Wednesday, December 21, 2016

"Train Leaves Here This Morning"

Jeffrey Lebowski made it pretty cool to hate The Eagles in 1998's Coen Brothers classic The Big Lebowski, but that didn't stop the California country rock band from selling out massive concerts up until they disbanded earlier this year (their disbandment caused only by founder Glenn Frey's sudden death, which means this time it's likely for good). Love them or hate them, today The Eagles are considered one of, if not the, biggest U.S. bands of the 1970s (maybe ever). By many, however, they are dismissed as inauthentic sellouts to stadium rock.

After a successful stint backing up Linda Ronstadt, Glenn Frey and Don Henley decided to venture out and start their own country rock band, The Eagles. They were immediately successful, building on what The Byrds, Buffallo Springfield, The Flying Burrito Brothers, The Nitty Gritty Dirt Band, Crosby, Stills & Nash, and others had started before: smooth country-based ballads with pleasant harmonies. The genre didn't have the grit and sweat (or authenticity) of outlaw country of Johnny Cash or Waylon Jennings, nor the goofy polish of Nashville establishment acts like George Jones. These weren't cowboy campfire songs and the musicians weren't from The South, rather, the music was light and breezy like waves gently crashing on the desert. That style would go on to influence the sound of light 1970s AM rock (a sound expertly mocked in Documentary Now's Light & Breezy: The Story of the Blue Jean Committee, which took direct aim at The Eagles' inauthenticity).

The Eagles, 1972 (Henley, Leadon, Frey, Meisner)
The knock against The Eagles is that they were too polished. Even for California country music. A few years after their 1972 debut, they added rock guitarist Joe Walsh in a move to further themselves from an acoustic country sound. People forget that in 1974, although they were successful, The Eagles were often still opening for bigger acts like The Allman Brothers (to be fair, bills were typically stacked with several big acts in those days). They were big, but they weren't the biggest yet. Adding Joe Walsh, who rose to success with The James Gang and handful of successful solo albums, was a pretty big get. It propelled The Eagles to the top with 1976's massive hit Hotel California, one of the biggest rock albums ever.

Joe Walsh replaced Eagles' founding guitarist Bernie Leadon who had grown tired of the grind of studios and touring, and some say, was against Frey and Henley's move away from light country rock. Of all of The Eagles hit songs, my favorite Eagles song was always Bernie Leadon's "Train Leaves Here This Morning" from their debut album. For a long time I thought it was an obscure, forgotten nugget buried on an album with big hits, but when I went to arrange my version, I discovered the song has quite a bit of life among country bands. It's something of a standard. The song originally appeared on a Dillard & Clark album, one of Leadon's previous bands he played in. He brought the song with him to The Eagles and since then it's become something of a signature tune for him, eventually playing it when he rejoined The Eagles for some of their recent tours.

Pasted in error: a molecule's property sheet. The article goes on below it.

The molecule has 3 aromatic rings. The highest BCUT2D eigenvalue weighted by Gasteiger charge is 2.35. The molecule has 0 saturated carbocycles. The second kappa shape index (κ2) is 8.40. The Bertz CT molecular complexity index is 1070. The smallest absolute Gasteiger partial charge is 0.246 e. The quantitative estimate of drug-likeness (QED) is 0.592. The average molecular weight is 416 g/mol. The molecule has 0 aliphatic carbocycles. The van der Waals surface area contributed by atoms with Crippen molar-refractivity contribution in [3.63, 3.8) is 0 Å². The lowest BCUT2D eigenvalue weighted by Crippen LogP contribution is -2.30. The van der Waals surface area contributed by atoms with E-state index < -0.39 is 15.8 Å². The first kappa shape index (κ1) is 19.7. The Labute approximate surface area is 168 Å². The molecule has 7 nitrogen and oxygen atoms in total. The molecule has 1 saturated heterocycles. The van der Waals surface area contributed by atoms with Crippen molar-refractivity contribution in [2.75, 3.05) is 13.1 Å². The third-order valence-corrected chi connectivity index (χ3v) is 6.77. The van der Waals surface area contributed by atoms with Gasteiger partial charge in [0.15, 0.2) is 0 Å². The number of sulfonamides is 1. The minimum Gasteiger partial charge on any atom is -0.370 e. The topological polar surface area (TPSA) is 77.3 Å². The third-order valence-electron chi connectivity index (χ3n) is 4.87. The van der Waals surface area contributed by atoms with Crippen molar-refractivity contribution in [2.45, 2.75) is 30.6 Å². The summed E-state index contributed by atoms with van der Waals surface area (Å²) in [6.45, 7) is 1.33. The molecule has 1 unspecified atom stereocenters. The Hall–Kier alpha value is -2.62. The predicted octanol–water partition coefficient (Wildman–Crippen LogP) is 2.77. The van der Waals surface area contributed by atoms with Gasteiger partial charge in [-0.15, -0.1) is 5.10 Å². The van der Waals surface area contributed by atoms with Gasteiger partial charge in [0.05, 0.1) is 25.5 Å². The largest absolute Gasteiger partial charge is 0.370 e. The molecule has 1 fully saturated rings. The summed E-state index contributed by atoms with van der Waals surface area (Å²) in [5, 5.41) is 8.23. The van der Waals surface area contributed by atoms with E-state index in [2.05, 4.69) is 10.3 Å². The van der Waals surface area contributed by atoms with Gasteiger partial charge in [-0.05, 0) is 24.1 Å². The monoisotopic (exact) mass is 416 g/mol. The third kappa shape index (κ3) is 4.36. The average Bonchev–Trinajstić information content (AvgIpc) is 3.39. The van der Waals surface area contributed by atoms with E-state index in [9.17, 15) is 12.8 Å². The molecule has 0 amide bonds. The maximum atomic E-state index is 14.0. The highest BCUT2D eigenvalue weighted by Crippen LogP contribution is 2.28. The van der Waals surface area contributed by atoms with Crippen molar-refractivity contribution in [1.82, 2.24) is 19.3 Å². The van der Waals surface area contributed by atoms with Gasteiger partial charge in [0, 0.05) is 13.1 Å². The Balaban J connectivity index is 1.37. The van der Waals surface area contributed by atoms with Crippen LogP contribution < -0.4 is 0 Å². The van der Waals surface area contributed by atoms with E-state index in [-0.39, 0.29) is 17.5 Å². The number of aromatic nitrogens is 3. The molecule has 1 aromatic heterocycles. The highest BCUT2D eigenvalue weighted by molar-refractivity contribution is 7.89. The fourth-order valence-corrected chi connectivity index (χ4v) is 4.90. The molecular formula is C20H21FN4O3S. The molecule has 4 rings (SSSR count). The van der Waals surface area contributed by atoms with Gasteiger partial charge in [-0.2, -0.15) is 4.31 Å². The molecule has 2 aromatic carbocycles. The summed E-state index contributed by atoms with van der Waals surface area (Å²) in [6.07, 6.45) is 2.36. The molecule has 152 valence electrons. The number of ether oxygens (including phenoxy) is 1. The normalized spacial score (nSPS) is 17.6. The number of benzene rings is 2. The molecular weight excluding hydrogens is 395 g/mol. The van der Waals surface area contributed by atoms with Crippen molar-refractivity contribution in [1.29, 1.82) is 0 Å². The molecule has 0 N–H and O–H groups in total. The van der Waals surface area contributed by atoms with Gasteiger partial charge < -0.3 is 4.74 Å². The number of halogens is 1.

I got a little ambitious with the tune. I wanted to slow it down, and give it some space to breath. That left it really empty in places, my voice alone couldn't carry it, so I added some totally improvised harmonies which I discovered is a huge part of the song. Since I've moved recently, the new room I've been recording in is pretty open and echoey at the moment, so the bass is a little muddy (probably a good time to record some Phil Spectre material) but it seems to have covered some of my harmony deficiencies.

Tuesday, December 6, 2016

"Midnight Blues"

Shortly after the Allman Brothers reunited in 1990 they were invited to MTV's all acoustic Unplugged program. An acoustic show might seem unremarkable today, but after a decade dominated by electronic synthesizers and hair bands' guitar amplifier's gain turned to 11, the idea of an all-acoustic show was refreshing, if not revolutionary. The show felt impromptu (in the case of the Joe Walsh and Dr. John pairing, it actually was) but the Allman Brothers took it as seriously as their reunion. This was a chance to show a nationally televised audience that they weren't a dinosaur band. It was also an opportunity to show casual fans that they weren't just a guitar band that jammed for hours.

They performed lovely versions of acoustic-based classics Gregg Allman's "Midnight Rider" and "Melissa", and introduced their latest album's title track, Dickey Betts' "Seven Turns". But they also dusted off some old blues songs, Robert Johnson's "Come On Into My Kitchen" and the traditional "Going Down That Road Feeling Bad". The performance was so successful that they added an acoustic set to the middle of their live shows for the next few years.

Blind Willie McTell
One of the songs Dickey Betts brought to the band for their expanded touring acoustic set was an old Blind Willie McTell song, "Blues 'Round Midnight". The story goes that he had remembered it wrong, to the point it was almost a completely different tune. Enter "Midnight Blues" which appeared on the Allman Brothers' next live album, An Evening With.

I recorded most of this song last Summer. I wanted to put a sax solo on it, but my sax chops have a ways to go to catch up to my 13 year-old self. The cigar box guitar fits in enough, I didn't want to over stuff the song.